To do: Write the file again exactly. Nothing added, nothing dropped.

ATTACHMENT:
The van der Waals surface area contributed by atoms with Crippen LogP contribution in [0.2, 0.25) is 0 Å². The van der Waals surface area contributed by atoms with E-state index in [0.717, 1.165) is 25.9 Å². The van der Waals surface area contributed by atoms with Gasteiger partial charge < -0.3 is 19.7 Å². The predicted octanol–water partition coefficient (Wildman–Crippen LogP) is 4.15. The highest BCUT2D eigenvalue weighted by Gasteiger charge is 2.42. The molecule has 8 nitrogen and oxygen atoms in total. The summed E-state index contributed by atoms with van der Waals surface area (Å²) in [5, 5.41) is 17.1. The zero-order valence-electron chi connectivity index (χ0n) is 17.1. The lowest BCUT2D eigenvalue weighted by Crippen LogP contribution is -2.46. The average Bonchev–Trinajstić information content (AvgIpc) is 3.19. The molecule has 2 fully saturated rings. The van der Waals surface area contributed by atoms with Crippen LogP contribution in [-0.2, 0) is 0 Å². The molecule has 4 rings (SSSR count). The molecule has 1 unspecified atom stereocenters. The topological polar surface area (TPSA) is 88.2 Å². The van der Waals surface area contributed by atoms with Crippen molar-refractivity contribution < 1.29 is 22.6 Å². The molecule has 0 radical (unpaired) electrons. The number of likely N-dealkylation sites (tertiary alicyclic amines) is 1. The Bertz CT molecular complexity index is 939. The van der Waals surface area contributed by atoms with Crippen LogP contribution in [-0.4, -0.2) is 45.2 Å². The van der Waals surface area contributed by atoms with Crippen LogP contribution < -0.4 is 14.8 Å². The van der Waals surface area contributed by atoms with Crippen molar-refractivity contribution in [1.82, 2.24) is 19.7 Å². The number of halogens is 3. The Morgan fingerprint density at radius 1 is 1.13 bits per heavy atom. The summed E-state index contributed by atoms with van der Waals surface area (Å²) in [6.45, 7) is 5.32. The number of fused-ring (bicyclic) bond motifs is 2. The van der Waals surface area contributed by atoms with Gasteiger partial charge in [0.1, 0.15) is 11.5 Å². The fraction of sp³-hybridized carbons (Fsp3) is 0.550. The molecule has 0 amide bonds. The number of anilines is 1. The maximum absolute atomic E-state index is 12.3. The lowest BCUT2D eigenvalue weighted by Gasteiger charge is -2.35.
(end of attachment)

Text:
The van der Waals surface area contributed by atoms with Crippen LogP contribution in [0.2, 0.25) is 0 Å². The van der Waals surface area contributed by atoms with E-state index in [0.717, 1.165) is 25.9 Å². The van der Waals surface area contributed by atoms with Gasteiger partial charge < -0.3 is 19.7 Å². The predicted octanol–water partition coefficient (Wildman–Crippen LogP) is 4.15. The highest BCUT2D eigenvalue weighted by Gasteiger charge is 2.42. The molecule has 8 nitrogen and oxygen atoms in total. The summed E-state index contributed by atoms with van der Waals surface area (Å²) in [5, 5.41) is 17.1. The zero-order valence-electron chi connectivity index (χ0n) is 17.1. The lowest BCUT2D eigenvalue weighted by Crippen LogP contribution is -2.46. The average Bonchev–Trinajstić information content (AvgIpc) is 3.19. The molecule has 2 fully saturated rings. The van der Waals surface area contributed by atoms with Crippen LogP contribution in [-0.2, 0) is 0 Å². The molecule has 4 rings (SSSR count). The molecule has 1 unspecified atom stereocenters. The topological polar surface area (TPSA) is 88.2 Å². The van der Waals surface area contributed by atoms with Crippen molar-refractivity contribution < 1.29 is 22.6 Å². The molecule has 0 radical (unpaired) electrons. The number of likely N-dealkylation sites (tertiary alicyclic amines) is 1. The Bertz CT molecular complexity index is 939. The van der Waals surface area contributed by atoms with Crippen LogP contribution in [-0.4, -0.2) is 45.2 Å². The van der Waals surface area contributed by atoms with Crippen LogP contribution < -0.4 is 14.8 Å². The van der Waals surface area contributed by atoms with Crippen molar-refractivity contribution in [1.82, 2.24) is 19.7 Å². The number of halogens is 3. The Morgan fingerprint density at radius 1 is 1.13 bits per heavy atom. The summed E-state index contributed by atoms with van der Waals surface area (Å²) in [6.45, 7) is 5.32. The number of fused-ring (bicyclic) bond motifs is 2. The van der Waals surface area contributed by atoms with Gasteiger partial charge in [0.1, 0.15) is 11.5 Å². The fraction of sp³-hybridized carbons (Fsp3) is 0.550. The molecule has 0 amide bonds. The number of anilines is 1. The maximum absolute atomic E-state index is 12.3. The lowest BCUT2D eigenvalue weighted by Gasteiger charge is -2.35.